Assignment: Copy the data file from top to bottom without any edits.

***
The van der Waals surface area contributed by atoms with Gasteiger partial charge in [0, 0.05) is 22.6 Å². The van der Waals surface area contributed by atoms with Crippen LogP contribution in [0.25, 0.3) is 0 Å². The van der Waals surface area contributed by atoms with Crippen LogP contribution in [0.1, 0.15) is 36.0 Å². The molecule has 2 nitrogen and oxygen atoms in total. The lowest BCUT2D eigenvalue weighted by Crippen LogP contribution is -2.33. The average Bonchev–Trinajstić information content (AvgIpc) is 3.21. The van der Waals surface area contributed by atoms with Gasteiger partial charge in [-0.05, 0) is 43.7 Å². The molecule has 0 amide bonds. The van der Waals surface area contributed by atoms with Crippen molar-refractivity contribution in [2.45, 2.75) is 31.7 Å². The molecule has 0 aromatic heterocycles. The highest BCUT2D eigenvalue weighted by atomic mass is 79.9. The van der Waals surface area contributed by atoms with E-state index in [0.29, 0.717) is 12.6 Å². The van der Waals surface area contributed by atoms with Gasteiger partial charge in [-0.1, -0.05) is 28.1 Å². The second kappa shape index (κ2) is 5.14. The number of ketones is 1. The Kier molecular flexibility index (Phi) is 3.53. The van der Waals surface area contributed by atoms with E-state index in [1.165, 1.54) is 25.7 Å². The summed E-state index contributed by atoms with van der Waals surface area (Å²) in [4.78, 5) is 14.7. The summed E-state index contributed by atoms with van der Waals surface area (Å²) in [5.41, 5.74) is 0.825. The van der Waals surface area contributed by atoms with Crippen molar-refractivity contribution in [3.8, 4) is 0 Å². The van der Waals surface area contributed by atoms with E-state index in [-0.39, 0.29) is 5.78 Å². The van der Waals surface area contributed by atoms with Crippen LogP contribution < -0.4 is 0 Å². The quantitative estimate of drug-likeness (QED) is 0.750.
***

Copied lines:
The van der Waals surface area contributed by atoms with Gasteiger partial charge in [0, 0.05) is 22.6 Å². The van der Waals surface area contributed by atoms with Crippen LogP contribution in [0.25, 0.3) is 0 Å². The van der Waals surface area contributed by atoms with Crippen LogP contribution in [0.1, 0.15) is 36.0 Å². The molecule has 2 nitrogen and oxygen atoms in total. The lowest BCUT2D eigenvalue weighted by Crippen LogP contribution is -2.33. The average Bonchev–Trinajstić information content (AvgIpc) is 3.21. The van der Waals surface area contributed by atoms with Gasteiger partial charge in [-0.05, 0) is 43.7 Å². The molecule has 0 amide bonds. The van der Waals surface area contributed by atoms with Crippen molar-refractivity contribution in [2.45, 2.75) is 31.7 Å². The molecule has 0 aromatic heterocycles. The highest BCUT2D eigenvalue weighted by atomic mass is 79.9. The van der Waals surface area contributed by atoms with E-state index in [0.29, 0.717) is 12.6 Å². The van der Waals surface area contributed by atoms with Gasteiger partial charge in [-0.1, -0.05) is 28.1 Å². The second kappa shape index (κ2) is 5.14. The number of ketones is 1. The Kier molecular flexibility index (Phi) is 3.53. The van der Waals surface area contributed by atoms with E-state index in [1.165, 1.54) is 25.7 Å². The summed E-state index contributed by atoms with van der Waals surface area (Å²) in [4.78, 5) is 14.7. The summed E-state index contributed by atoms with van der Waals surface area (Å²) in [5.41, 5.74) is 0.825. The van der Waals surface area contributed by atoms with Crippen molar-refractivity contribution in [3.8, 4) is 0 Å². The van der Waals surface area contributed by atoms with E-state index in [-0.39, 0.29) is 5.78 Å². The van der Waals surface area contributed by atoms with Crippen LogP contribution < -0.4 is 0 Å². The quantitative estimate of drug-likeness (QED) is 0.750.